As an emergency item, they're asking lawmakers for almost $400,000 to add two more investigators, and a support staff member to help with the increasing case load.
Right now, the agency has 10 investigators under Phillips.
"Our whole goal here is to make sure we keep kids safe," said Phillips.
When the TEA investigates a teacher, their "virtual certificate," or teaching certification, is flagged. At that time, they can still teach until the investigation is complete.
“There’s nothing that says they can’t continue teaching," said Phillips.
And getting to each case and resolving it is critical to protecting kids. Because unresolved cases sometimes means the accused teacher can stay on the job while waiting for the investigation to finish.
Phillips added that while texting and social media is driving the increase in inappropriate teacher-student relationships, it also helps solve these cases.
"It leaves a trail," Phillips said.
It's a trail he said everyone now seems eager to find -- and stop.
"I think we're seeing a shift here where there's more reporting by districts, which is a very good thing," Phillips said.
He thinks that may be the reason for the increasing case numbers.
“In a way we’re victims of our own success, in that our reporting is better than other states, or if our tolerance is lower than other states, some states require a conviction to be reported, who knows each state has their own way of doing things," said Phillips. “We have our tolerance level set at a really, really low level as far as if they cross that, they need to report it, so I think we’ve done a good job of that.”
But, Phillips said they can only keep track of teachers who are certified.
“We lose track of them once they’re not certified," said Phillips.
“If you end up with educators in the classroom who are not certified, you are not going to have all these protections,” said Tapp.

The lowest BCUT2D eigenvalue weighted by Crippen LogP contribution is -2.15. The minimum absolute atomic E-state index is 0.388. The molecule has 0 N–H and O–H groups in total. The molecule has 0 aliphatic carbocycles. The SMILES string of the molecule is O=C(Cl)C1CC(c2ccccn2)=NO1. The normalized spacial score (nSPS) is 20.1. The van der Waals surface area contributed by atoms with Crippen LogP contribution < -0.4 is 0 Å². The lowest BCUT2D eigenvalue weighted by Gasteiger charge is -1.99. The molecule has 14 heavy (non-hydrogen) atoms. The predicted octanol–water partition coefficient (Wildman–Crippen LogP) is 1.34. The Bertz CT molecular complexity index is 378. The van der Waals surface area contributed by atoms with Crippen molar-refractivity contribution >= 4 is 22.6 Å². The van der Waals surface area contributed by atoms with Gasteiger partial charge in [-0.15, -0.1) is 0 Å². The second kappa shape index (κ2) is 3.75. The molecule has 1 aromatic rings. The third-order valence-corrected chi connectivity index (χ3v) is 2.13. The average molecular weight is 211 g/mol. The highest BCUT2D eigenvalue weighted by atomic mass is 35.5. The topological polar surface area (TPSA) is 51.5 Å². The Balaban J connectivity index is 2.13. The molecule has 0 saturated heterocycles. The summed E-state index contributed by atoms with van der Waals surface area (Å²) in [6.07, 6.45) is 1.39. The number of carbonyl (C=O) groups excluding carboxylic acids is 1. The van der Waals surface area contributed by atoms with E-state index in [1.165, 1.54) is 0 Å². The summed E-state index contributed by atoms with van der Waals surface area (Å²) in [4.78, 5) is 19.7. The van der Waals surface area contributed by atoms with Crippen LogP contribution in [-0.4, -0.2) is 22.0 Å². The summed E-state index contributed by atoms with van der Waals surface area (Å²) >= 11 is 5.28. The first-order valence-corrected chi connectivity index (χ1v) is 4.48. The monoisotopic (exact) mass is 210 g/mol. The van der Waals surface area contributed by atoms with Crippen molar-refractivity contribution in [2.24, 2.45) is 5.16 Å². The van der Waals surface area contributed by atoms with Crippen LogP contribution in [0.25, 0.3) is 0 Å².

School districts of innovation and private schools aren't required to hire certified teachers, and private schools are not obligated by law to report misconduct. So parents may want to ask about their reporting policy.
"There has been a very definite push on every level to take this seriously, I think it's something that everyone does take very seriously," said Tapp. "This isn't flying under the radar anymore."
“There was a time since I’ve been here that it didn’t get talked about, it didn’t hit the paper, it wasn’t on T.V. everyday. But it literally is in the paper or on T.V. every day, we can’t argue they don’t know about it,” said Phillips.
Texas lawmakers agree.
Several legislators have proposed bills aimed to prevent these types of inappropriate relationships, including representative Tony Dale's House Bill 218.
"One way or the other we're going to have some legislation that addresses this issue," Dale said.
Another piece of legislation aiming to tackle the growing problem: Senate Bill 7.
The proposed legislation could do a variety of things, like require training for teachers, or force districts to create an electronic communication policy between teachers and students, or even legally require principals to report an inappropriate relationship.
“Tell another teacher, tell their principal, tell their assistant principal, but the superintendent is the one required by statute to report to SBEC,” said Phillips.
That reporting responsibility currently only falls on superintendents.
"I think there have been cases in the past where principals have failed to report it up," Phillips said. "Or it just gets lost between the superintendent and the principal, especially in large districts where you have HR and other places where it could get lost between."
Phillips told KVUE the TEA is starting a training program in the Austin-area to teach teachers how to spot and stop these inappropriate interactions before they go too far.
"We're – kind of tired of just sitting back and reacting," Phillips said.
Teacher association ATPE also offers training for future teachers in hopes that it prevents any inappropriate student-teacher relationship.
"Of course one case is too many. Anything -- anything -- that we can do that can stop this from happening is something that we should do," said Tapp. “Just to warn them to make sure that they stay aware of the possibilities that as they’re getting to know the students that they don’t become too emotionally involved.”
Which brings us back to Stephanie Stoebe, a teacher hurt by what is happening to students victimized by inappropriate relationships and fed up with the few teachers causing so much pain.
"I get very frustrated after working so hard when I hear people in the community or people in society paint me as a public educator with the same brush as the less than 1 percent who have perhaps committed a crime," Stoebe said.
Dalton Huey, a KVUE Defender, contributed to this report